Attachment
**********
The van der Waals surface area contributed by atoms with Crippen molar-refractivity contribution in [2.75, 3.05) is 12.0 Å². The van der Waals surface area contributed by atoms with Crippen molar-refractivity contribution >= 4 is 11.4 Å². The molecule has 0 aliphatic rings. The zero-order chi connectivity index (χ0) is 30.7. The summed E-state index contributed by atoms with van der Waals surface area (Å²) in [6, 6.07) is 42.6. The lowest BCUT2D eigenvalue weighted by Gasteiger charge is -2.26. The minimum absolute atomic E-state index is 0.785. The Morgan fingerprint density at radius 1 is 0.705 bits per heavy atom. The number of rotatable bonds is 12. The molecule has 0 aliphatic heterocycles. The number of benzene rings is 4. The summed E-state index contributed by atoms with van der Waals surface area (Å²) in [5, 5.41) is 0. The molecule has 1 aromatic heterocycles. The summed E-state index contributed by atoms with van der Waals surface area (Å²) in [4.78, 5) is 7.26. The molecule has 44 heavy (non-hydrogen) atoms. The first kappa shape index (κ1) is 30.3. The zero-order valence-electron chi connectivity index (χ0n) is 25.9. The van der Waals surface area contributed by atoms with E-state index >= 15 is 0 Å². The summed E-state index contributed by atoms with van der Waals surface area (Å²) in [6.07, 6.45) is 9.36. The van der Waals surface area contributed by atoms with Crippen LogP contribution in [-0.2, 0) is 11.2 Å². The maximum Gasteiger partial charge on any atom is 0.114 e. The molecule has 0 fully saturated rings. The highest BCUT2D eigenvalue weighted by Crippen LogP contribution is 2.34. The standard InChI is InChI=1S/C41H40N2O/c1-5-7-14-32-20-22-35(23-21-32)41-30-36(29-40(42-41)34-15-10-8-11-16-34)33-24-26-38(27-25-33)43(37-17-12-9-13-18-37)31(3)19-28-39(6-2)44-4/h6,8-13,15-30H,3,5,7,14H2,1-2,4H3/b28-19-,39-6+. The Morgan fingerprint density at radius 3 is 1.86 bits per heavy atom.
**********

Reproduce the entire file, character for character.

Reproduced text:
The van der Waals surface area contributed by atoms with Crippen molar-refractivity contribution in [2.75, 3.05) is 12.0 Å². The van der Waals surface area contributed by atoms with Crippen molar-refractivity contribution >= 4 is 11.4 Å². The molecule has 0 aliphatic rings. The zero-order chi connectivity index (χ0) is 30.7. The summed E-state index contributed by atoms with van der Waals surface area (Å²) in [6, 6.07) is 42.6. The lowest BCUT2D eigenvalue weighted by Gasteiger charge is -2.26. The minimum absolute atomic E-state index is 0.785. The Morgan fingerprint density at radius 1 is 0.705 bits per heavy atom. The number of rotatable bonds is 12. The molecule has 0 aliphatic heterocycles. The number of benzene rings is 4. The summed E-state index contributed by atoms with van der Waals surface area (Å²) in [5, 5.41) is 0. The molecule has 1 aromatic heterocycles. The summed E-state index contributed by atoms with van der Waals surface area (Å²) in [4.78, 5) is 7.26. The molecule has 44 heavy (non-hydrogen) atoms. The first kappa shape index (κ1) is 30.3. The zero-order valence-electron chi connectivity index (χ0n) is 25.9. The van der Waals surface area contributed by atoms with E-state index >= 15 is 0 Å². The summed E-state index contributed by atoms with van der Waals surface area (Å²) in [6.07, 6.45) is 9.36. The van der Waals surface area contributed by atoms with Crippen LogP contribution in [-0.2, 0) is 11.2 Å². The maximum Gasteiger partial charge on any atom is 0.114 e. The molecule has 0 fully saturated rings. The highest BCUT2D eigenvalue weighted by Crippen LogP contribution is 2.34. The standard InChI is InChI=1S/C41H40N2O/c1-5-7-14-32-20-22-35(23-21-32)41-30-36(29-40(42-41)34-15-10-8-11-16-34)33-24-26-38(27-25-33)43(37-17-12-9-13-18-37)31(3)19-28-39(6-2)44-4/h6,8-13,15-30H,3,5,7,14H2,1-2,4H3/b28-19-,39-6+. The Morgan fingerprint density at radius 3 is 1.86 bits per heavy atom.